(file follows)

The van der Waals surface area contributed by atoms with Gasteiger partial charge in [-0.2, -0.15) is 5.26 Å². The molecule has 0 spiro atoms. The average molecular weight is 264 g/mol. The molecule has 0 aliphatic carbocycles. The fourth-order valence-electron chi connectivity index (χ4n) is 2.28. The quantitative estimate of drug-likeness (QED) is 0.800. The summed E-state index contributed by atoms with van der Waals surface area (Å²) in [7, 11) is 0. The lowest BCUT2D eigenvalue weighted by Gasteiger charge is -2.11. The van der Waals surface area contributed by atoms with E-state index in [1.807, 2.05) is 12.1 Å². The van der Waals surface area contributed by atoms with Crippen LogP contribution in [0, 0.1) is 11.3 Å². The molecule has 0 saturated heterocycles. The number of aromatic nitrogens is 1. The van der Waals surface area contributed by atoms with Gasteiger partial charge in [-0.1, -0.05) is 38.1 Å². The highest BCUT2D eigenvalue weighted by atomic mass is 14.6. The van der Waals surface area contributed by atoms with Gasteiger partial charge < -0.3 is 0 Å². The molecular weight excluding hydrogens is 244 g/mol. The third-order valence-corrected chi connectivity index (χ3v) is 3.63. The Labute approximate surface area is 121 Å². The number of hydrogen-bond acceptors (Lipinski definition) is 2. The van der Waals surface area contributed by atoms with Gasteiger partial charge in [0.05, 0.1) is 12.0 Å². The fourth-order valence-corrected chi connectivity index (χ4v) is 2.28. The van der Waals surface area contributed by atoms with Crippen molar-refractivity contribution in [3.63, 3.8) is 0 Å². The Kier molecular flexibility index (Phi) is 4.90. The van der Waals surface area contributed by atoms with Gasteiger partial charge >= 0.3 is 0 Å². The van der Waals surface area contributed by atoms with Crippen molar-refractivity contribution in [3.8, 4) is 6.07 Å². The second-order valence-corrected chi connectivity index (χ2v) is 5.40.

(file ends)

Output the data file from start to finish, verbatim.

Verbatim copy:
The van der Waals surface area contributed by atoms with Gasteiger partial charge in [-0.2, -0.15) is 5.26 Å². The molecule has 0 spiro atoms. The average molecular weight is 264 g/mol. The molecule has 0 aliphatic carbocycles. The fourth-order valence-electron chi connectivity index (χ4n) is 2.28. The quantitative estimate of drug-likeness (QED) is 0.800. The summed E-state index contributed by atoms with van der Waals surface area (Å²) in [7, 11) is 0. The lowest BCUT2D eigenvalue weighted by Gasteiger charge is -2.11. The van der Waals surface area contributed by atoms with E-state index in [1.807, 2.05) is 12.1 Å². The van der Waals surface area contributed by atoms with Crippen LogP contribution in [0, 0.1) is 11.3 Å². The molecule has 0 saturated heterocycles. The number of aromatic nitrogens is 1. The van der Waals surface area contributed by atoms with Gasteiger partial charge in [-0.1, -0.05) is 38.1 Å². The highest BCUT2D eigenvalue weighted by atomic mass is 14.6. The van der Waals surface area contributed by atoms with Gasteiger partial charge < -0.3 is 0 Å². The molecular weight excluding hydrogens is 244 g/mol. The third-order valence-corrected chi connectivity index (χ3v) is 3.63. The Labute approximate surface area is 121 Å². The number of hydrogen-bond acceptors (Lipinski definition) is 2. The van der Waals surface area contributed by atoms with Gasteiger partial charge in [0.05, 0.1) is 12.0 Å². The fourth-order valence-corrected chi connectivity index (χ4v) is 2.28. The van der Waals surface area contributed by atoms with Crippen molar-refractivity contribution in [3.63, 3.8) is 0 Å². The Kier molecular flexibility index (Phi) is 4.90. The van der Waals surface area contributed by atoms with Gasteiger partial charge >= 0.3 is 0 Å². The van der Waals surface area contributed by atoms with Crippen molar-refractivity contribution in [3.8, 4) is 6.07 Å². The second-order valence-corrected chi connectivity index (χ2v) is 5.40.